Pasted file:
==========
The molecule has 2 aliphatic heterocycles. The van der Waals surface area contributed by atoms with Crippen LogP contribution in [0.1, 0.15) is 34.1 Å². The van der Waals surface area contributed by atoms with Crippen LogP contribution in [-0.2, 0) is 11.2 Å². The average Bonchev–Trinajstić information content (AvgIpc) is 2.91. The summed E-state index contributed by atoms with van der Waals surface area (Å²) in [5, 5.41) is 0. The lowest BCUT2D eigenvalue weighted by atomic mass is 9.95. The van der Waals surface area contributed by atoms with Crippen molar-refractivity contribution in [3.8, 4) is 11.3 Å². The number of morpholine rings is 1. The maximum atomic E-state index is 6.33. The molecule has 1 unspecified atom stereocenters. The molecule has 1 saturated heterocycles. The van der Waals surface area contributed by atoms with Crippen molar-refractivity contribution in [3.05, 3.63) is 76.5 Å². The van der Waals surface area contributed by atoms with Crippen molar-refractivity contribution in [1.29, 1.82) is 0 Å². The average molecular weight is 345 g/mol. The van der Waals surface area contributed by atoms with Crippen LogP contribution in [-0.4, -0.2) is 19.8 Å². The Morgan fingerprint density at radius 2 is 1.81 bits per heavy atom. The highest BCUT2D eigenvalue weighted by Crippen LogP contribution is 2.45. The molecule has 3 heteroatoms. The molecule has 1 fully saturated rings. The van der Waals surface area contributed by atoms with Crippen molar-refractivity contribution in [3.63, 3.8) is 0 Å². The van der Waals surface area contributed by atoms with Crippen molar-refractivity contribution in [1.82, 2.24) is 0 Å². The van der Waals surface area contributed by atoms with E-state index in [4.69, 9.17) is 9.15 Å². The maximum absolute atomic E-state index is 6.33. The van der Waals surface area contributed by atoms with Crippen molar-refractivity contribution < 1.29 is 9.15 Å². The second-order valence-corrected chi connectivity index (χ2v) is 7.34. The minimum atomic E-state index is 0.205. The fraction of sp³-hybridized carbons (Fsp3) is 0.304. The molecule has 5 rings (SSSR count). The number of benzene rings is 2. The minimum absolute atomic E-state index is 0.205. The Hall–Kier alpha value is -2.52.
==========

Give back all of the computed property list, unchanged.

The molecule has 2 aliphatic heterocycles. The van der Waals surface area contributed by atoms with Crippen LogP contribution in [0.1, 0.15) is 34.1 Å². The van der Waals surface area contributed by atoms with Crippen LogP contribution in [-0.2, 0) is 11.2 Å². The average Bonchev–Trinajstić information content (AvgIpc) is 2.91. The summed E-state index contributed by atoms with van der Waals surface area (Å²) in [5, 5.41) is 0. The lowest BCUT2D eigenvalue weighted by atomic mass is 9.95. The van der Waals surface area contributed by atoms with Crippen molar-refractivity contribution in [3.8, 4) is 11.3 Å². The number of morpholine rings is 1. The maximum atomic E-state index is 6.33. The molecule has 1 unspecified atom stereocenters. The molecule has 1 saturated heterocycles. The van der Waals surface area contributed by atoms with Crippen molar-refractivity contribution in [3.05, 3.63) is 76.5 Å². The van der Waals surface area contributed by atoms with Crippen molar-refractivity contribution in [1.29, 1.82) is 0 Å². The average molecular weight is 345 g/mol. The van der Waals surface area contributed by atoms with Crippen LogP contribution in [-0.4, -0.2) is 19.8 Å². The Morgan fingerprint density at radius 2 is 1.81 bits per heavy atom. The highest BCUT2D eigenvalue weighted by Crippen LogP contribution is 2.45. The molecule has 3 heteroatoms. The molecule has 1 fully saturated rings. The van der Waals surface area contributed by atoms with Crippen molar-refractivity contribution in [3.63, 3.8) is 0 Å². The van der Waals surface area contributed by atoms with Crippen molar-refractivity contribution in [1.82, 2.24) is 0 Å². The van der Waals surface area contributed by atoms with E-state index in [4.69, 9.17) is 9.15 Å². The maximum absolute atomic E-state index is 6.33. The van der Waals surface area contributed by atoms with Crippen molar-refractivity contribution < 1.29 is 9.15 Å². The second-order valence-corrected chi connectivity index (χ2v) is 7.34. The minimum atomic E-state index is 0.205. The fraction of sp³-hybridized carbons (Fsp3) is 0.304. The molecule has 5 rings (SSSR count). The number of benzene rings is 2. The minimum absolute atomic E-state index is 0.205. The Hall–Kier alpha value is -2.52.